The first phase of upgrades to the 70 Mile House Community Hall was finally completed last week, with committee members now looking to the community to help raise funds to finish off the project.
70 Mile House Community Club treasurer Mariam Livingston said there is no money left from the Phase 1 budget, funded by government gas tax funding, and they are now considering fundraising options for Phase 2, which include upgrades to the bathrooms and the kitchen.
The issue came up at the recent Community Club AGM on Sept. 18, which attracted 15 people. There was no change in the executive board with Ken Huber returning as chairman, Livingston as treasurer, Joy Gammie as secretary and Ray Paulokangas as director at large.
Livingston said Huber spoke at the AGM about what was done during the Phase 1 work.
“There were a lot of comments about how good the community hall looked and how bright it was now with the windows in the gable ends letting in a lot of light,” she said.
She noted they hoped to get Phase 2 started in the spring, but were concerned about the fourth wave of COVID- 19, which will likely limit the number of people who can gather at a public event, such as a fundraiser. This will cut down on the committee’s opportunity to have major fundraisers in the refurbished hall.
The problem is compounded by the fact the committee couldn’t do any fundraising in the hall during Phase 1 of the upgrades. However, Livingston said the committee hopes they will be able to hold a couple of smaller fundraisers at the hall, including bingo and the annual Christmas Craft Fair.
Thompson-Nicola Regional District Area E (Bonaparte Plateau) Director Sally Watson who played a huge role in getting the Gas Tax funding for the Community Club, noted the committee spent most of the Gas Tax money that was available.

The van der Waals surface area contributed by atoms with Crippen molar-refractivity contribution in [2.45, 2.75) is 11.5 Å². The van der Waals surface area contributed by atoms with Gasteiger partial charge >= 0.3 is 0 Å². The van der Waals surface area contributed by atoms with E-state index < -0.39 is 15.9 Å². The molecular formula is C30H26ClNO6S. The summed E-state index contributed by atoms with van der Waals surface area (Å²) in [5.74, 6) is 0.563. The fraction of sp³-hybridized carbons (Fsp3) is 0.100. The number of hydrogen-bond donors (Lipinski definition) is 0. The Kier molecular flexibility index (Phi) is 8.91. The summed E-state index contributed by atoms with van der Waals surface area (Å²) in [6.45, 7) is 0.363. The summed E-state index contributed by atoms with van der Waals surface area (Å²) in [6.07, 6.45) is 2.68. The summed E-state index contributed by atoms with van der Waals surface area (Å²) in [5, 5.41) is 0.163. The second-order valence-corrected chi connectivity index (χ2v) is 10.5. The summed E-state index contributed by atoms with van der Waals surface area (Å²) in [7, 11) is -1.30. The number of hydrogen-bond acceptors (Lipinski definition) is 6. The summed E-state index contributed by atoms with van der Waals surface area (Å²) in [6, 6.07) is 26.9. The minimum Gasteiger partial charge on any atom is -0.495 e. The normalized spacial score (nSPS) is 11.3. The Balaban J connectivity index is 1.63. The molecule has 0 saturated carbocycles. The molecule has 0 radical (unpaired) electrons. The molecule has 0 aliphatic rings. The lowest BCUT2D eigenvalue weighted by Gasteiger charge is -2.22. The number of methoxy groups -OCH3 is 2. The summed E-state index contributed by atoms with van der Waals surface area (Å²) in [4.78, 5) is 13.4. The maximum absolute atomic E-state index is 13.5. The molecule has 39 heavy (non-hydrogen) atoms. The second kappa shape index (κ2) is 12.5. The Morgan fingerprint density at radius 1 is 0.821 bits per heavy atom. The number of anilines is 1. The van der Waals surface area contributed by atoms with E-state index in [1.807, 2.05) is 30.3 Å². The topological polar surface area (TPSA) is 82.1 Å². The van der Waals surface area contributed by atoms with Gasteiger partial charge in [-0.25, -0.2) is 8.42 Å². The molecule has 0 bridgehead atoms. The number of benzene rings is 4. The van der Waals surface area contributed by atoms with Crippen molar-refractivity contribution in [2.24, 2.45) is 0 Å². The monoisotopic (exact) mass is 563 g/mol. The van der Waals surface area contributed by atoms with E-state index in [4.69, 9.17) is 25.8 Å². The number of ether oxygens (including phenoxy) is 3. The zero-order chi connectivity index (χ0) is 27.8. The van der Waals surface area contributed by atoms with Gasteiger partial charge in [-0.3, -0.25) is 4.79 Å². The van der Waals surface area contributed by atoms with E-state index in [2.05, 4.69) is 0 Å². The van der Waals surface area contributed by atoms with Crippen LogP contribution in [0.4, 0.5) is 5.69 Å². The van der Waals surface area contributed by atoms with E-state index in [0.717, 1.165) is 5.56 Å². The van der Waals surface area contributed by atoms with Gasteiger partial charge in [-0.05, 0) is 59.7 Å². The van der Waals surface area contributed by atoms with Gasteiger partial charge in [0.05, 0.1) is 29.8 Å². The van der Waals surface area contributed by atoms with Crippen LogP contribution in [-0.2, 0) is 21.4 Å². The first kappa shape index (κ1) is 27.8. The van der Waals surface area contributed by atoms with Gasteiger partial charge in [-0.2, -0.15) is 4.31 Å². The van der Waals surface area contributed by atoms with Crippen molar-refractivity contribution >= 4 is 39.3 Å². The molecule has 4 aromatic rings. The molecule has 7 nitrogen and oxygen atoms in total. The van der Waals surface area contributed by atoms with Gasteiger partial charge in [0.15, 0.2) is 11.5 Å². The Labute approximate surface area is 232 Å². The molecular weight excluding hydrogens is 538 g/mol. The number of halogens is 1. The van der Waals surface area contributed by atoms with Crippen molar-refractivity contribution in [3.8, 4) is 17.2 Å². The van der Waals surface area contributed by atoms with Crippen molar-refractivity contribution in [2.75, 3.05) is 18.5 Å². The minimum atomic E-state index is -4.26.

Watson added the committee also had huge hydro bills to keep the power on during Phase 1 of the upgrades, but noted the hydro bills were covered by her area’s recreation and COVID relief funds.
Now it is up to the community to step up and raise the funds for phase 2 of the project, Watson added.
“It’s a tough one,” she said. “We’re really going to have to do some community fundraising and some of our own work.”
Watson said there was little or no possibility of getting help from a grant writer because they have no money to pay them and there aren’t many grants available to help finish the hall.
“Actually, I think this is on the community because so much came from the government. Now, we as a community need to really prove ourselves … our initiative to get this done. A lot of grants are 50/50 or 60/40 grants,” she said. “There’s a community component [to pay for a project] and the Gas Tax paid for all of [Phase 1] without a community component and now it’s our turn as a community.”
On the bright side, Watson noted there are new people moving into the communities in the hall catchment area.
“Involving them and getting them involved in the appreciation of how important it is to have a community space … holding on and working on our community hall is very important.”
Watson said the upgraded hall could provide a lot of education programs, such as a community kitchen to teach community food security or other self-help programs.
The Seventy Mile Access Centre (SMAC) management crew has some great news.
SMAC treasurer Kathleen Judd said several years of hard work has paid off as SMAC has finally seen its society number reinstated.
It is also offering its Coffee’s On event, starting Sept. 21 from 11 a.m. to 2 p.m. every Tuesday. “Meet your neighbours and enjoy homemade soup and goodies,” she said.
Judd added the popular event will be held in the gymnasium at SMAC on Tuesdays and everyone is welcome.
Please enter at the gym door, she said, adding they hope to see everyone soon.
“It’s nice to see something being back to normal.”
Judd noted the food pantry is also still going strong.
“People can come in to sign up and no questions asked.”
SMAC is looking for someone to rent the teacherage (small house in front of the Access Centre).
Judd said they are not renting the teacherage out to just anyone because they want the person who rents it to be the SMAC caretaker.
Duties would include feeding wood into the outdoor burner to heat the old school, snow removal, cutting grass in summer, doing a weekly garbage run and general light-duty maintenance, such as changing light bulbs.
Shortly after they sold the 70 Mile House General Store, Miguel and Krista Vieira purchased the Horse Lake Garden Centre from Roger and Marcia Stratton, who owned it for 12 years. The Strattons are staying in the area to train the new owners.